When the novelty of their capture was still fresh, the Dutchmen had been brought to the royal palace in Seoul, as a kind of novelty item for the king. Through interpreters and confidants, Hamel and the others were able to relay an urgent request to the king. They bade to grant them their release so they could go back home and rejoin their wives and children. Hamel's entry in the journal conveyed the disappointment the men felt upon the negative decision. The king answered that such was not the custom of the land. Foreigners never were granted permission to leave the realm.
In 1666, after thirteen years of what then had become imprisonment, eight men including Hamel were able to escape. They managed to seize a boat and soon reached Japan where they were able to travel on to the VOC trading mission at Dejima, the artificial island in the bay of Nagasaki. Although Japan also was closed of to foreigners, its local rulers and people at least were not unfamiliar with Europeans, especially the Dutch traders. Hamel soon after returned to Gorinchem where he died in 1692.
Back in 17th century Holland, Hamel was just another of the many former VOC crewmen with stories to tell about his adventures. He had sailed the Seven Seas at a time when dozens of VOC ships plied their trade, fought sea battles, survived disasters, made discoveries and enjoyed adventures. Not surprisingly, the events described in his journal were regarded a mere curiosity and never were judged on their true merits: a detailed description of life in the Hermit Kingdom as no Westerner had ever lived to talk and write about at home. Without Hamel's journal, Korea would have remained a truly foreign country for centuries longer.
South Korea for decades has been celebrating 17th century Dutch sailor Hendrick Hamel's importance to the history of that country. Hamel's hometown only recently acknowledged his role and as an explorer. In a major move to pay homage to its famous traveler, the old fortress town of Gorinchem now boasts a statue of Hamel. A second, similar casting was added to the Hamel monument in the South Korean town of Gangjin.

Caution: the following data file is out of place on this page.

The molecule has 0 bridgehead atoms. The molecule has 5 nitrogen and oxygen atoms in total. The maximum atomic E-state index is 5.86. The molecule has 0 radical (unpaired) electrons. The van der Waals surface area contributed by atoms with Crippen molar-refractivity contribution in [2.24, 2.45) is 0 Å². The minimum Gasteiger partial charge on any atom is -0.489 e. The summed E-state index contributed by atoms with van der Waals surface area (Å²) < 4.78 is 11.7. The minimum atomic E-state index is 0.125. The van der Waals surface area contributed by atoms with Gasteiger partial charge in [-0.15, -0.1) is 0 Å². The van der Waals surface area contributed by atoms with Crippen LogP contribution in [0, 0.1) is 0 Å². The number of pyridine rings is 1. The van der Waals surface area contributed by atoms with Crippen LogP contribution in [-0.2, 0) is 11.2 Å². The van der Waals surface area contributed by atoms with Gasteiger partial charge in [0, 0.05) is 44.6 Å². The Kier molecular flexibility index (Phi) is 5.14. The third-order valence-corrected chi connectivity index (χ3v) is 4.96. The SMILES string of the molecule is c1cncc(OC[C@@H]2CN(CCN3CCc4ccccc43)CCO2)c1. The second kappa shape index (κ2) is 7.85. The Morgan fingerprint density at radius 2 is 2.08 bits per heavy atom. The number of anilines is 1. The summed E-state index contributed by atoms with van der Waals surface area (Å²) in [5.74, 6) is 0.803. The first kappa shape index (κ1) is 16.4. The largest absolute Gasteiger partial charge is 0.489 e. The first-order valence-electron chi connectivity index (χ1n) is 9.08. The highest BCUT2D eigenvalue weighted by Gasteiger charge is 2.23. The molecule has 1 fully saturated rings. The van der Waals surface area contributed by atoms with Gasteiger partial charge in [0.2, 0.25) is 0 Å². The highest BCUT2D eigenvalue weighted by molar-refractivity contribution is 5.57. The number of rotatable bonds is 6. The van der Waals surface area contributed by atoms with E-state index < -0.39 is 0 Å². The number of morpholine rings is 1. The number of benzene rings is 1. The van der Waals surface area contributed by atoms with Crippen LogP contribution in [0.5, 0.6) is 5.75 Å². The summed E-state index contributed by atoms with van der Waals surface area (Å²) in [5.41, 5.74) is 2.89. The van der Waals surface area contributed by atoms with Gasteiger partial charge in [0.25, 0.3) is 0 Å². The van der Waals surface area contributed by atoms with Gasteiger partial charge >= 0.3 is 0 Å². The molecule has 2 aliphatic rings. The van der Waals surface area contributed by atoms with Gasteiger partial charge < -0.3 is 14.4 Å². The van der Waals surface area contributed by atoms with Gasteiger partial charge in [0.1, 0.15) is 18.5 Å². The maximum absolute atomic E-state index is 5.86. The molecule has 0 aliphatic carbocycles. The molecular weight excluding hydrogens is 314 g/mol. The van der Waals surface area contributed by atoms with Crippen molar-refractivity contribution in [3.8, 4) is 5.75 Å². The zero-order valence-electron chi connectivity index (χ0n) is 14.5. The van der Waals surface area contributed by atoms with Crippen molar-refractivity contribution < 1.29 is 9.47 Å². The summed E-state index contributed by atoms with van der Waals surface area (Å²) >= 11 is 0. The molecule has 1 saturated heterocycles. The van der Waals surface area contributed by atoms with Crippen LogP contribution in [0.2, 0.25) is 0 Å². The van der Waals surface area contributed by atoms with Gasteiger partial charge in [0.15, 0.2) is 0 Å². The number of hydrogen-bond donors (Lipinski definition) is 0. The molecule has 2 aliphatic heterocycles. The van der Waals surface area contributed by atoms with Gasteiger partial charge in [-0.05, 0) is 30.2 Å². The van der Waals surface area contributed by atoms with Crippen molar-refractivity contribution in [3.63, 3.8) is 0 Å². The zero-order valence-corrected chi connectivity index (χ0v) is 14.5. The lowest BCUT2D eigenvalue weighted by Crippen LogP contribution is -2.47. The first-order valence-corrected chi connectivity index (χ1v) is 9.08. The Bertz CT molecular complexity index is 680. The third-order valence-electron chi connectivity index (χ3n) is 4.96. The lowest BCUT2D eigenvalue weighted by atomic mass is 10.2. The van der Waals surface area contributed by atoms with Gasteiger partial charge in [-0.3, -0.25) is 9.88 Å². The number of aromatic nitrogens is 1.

The first public recognition of Hamel in the Netherlands occurred early in the 20th century, when locally a street was named after him (it still exists). However, few people knew the reason for that honour. Only recently, when Gorinchem's city fathers traveled to Korea to cement twinning relations with Kangjin did they to their embarrassment discover how much their townsman Hamel was revered in that country. An imposing monument to the onetime VOC bookkeeper had become a cultural attraction on the island of Jeju and the Dutch visitors felt painfully amiss in their own failure of recognizing him whom they since are calling their Columbus of Korea. As a first step in recognizing Hamel's contribution to the body of knowledge of Korea was the unveiling of a small statue of the explorer. The rendition of regional sculptor Jaapo Hartman served as a model for a larger casting destined as an addition to the monument at Jeju. A full-scale reconstruction of De Sperwer now features at Yongmori, the Jeju beach where the ship ran ashore. It contains a Hamel exhibition, and also a presentation on Korea's other favourite Dutchman, Guus Hiddink.